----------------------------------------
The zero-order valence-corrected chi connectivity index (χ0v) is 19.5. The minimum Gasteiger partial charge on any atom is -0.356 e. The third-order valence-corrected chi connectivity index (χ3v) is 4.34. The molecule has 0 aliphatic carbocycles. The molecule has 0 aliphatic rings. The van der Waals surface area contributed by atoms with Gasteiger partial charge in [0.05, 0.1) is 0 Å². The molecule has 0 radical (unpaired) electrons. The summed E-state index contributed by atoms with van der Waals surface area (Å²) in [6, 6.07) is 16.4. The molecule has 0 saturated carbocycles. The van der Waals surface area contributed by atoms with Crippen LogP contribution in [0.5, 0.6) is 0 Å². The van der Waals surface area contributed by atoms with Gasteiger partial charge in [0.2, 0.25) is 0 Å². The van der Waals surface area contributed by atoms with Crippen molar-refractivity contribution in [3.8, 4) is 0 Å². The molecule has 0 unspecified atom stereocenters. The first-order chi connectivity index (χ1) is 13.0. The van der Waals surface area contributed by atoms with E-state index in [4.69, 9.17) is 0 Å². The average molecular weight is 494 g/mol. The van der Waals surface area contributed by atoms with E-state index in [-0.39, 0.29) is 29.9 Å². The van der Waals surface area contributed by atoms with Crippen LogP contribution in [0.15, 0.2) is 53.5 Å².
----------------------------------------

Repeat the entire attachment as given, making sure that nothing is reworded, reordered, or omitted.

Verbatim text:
The zero-order valence-corrected chi connectivity index (χ0v) is 19.5. The minimum Gasteiger partial charge on any atom is -0.356 e. The third-order valence-corrected chi connectivity index (χ3v) is 4.34. The molecule has 0 aliphatic carbocycles. The molecule has 0 aliphatic rings. The van der Waals surface area contributed by atoms with Gasteiger partial charge in [0.05, 0.1) is 0 Å². The molecule has 0 radical (unpaired) electrons. The summed E-state index contributed by atoms with van der Waals surface area (Å²) in [6, 6.07) is 16.4. The molecule has 0 saturated carbocycles. The van der Waals surface area contributed by atoms with Crippen LogP contribution in [0.5, 0.6) is 0 Å². The van der Waals surface area contributed by atoms with Gasteiger partial charge in [0.2, 0.25) is 0 Å². The van der Waals surface area contributed by atoms with Crippen molar-refractivity contribution in [3.8, 4) is 0 Å². The molecule has 0 unspecified atom stereocenters. The first-order chi connectivity index (χ1) is 13.0. The van der Waals surface area contributed by atoms with E-state index in [4.69, 9.17) is 0 Å². The average molecular weight is 494 g/mol. The van der Waals surface area contributed by atoms with E-state index in [-0.39, 0.29) is 29.9 Å². The van der Waals surface area contributed by atoms with Crippen LogP contribution in [0.15, 0.2) is 53.5 Å².